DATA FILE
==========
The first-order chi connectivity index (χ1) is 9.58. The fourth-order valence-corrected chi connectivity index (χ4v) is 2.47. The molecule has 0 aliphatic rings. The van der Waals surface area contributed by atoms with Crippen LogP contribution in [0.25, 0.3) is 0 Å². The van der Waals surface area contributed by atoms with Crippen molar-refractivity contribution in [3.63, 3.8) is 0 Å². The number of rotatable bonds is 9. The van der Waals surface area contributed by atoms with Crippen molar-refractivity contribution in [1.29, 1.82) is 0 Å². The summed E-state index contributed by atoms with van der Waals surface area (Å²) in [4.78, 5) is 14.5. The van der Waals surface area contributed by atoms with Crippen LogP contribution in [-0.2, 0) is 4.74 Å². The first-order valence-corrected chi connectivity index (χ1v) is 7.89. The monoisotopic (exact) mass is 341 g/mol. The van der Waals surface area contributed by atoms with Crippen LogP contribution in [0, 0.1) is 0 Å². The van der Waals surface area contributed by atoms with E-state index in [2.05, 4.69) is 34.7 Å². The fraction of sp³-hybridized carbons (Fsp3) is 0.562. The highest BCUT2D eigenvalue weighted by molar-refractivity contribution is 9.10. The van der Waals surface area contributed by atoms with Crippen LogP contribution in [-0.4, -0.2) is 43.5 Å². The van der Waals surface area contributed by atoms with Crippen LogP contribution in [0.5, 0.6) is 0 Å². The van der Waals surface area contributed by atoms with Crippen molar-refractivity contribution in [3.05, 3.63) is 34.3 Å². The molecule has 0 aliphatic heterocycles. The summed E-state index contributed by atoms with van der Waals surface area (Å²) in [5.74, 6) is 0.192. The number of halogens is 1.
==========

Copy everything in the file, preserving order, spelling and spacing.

The first-order chi connectivity index (χ1) is 9.58. The fourth-order valence-corrected chi connectivity index (χ4v) is 2.47. The molecule has 0 aliphatic rings. The van der Waals surface area contributed by atoms with Crippen LogP contribution in [0.25, 0.3) is 0 Å². The van der Waals surface area contributed by atoms with Crippen molar-refractivity contribution in [3.63, 3.8) is 0 Å². The number of rotatable bonds is 9. The van der Waals surface area contributed by atoms with Crippen molar-refractivity contribution in [1.29, 1.82) is 0 Å². The summed E-state index contributed by atoms with van der Waals surface area (Å²) in [4.78, 5) is 14.5. The van der Waals surface area contributed by atoms with Crippen LogP contribution in [-0.2, 0) is 4.74 Å². The first-order valence-corrected chi connectivity index (χ1v) is 7.89. The monoisotopic (exact) mass is 341 g/mol. The van der Waals surface area contributed by atoms with Crippen LogP contribution in [0, 0.1) is 0 Å². The van der Waals surface area contributed by atoms with E-state index in [2.05, 4.69) is 34.7 Å². The fraction of sp³-hybridized carbons (Fsp3) is 0.562. The highest BCUT2D eigenvalue weighted by molar-refractivity contribution is 9.10. The van der Waals surface area contributed by atoms with Crippen LogP contribution in [-0.4, -0.2) is 43.5 Å². The van der Waals surface area contributed by atoms with Crippen LogP contribution in [0.5, 0.6) is 0 Å². The van der Waals surface area contributed by atoms with Crippen molar-refractivity contribution in [3.05, 3.63) is 34.3 Å². The molecule has 0 aliphatic heterocycles. The summed E-state index contributed by atoms with van der Waals surface area (Å²) in [5.74, 6) is 0.192. The number of halogens is 1.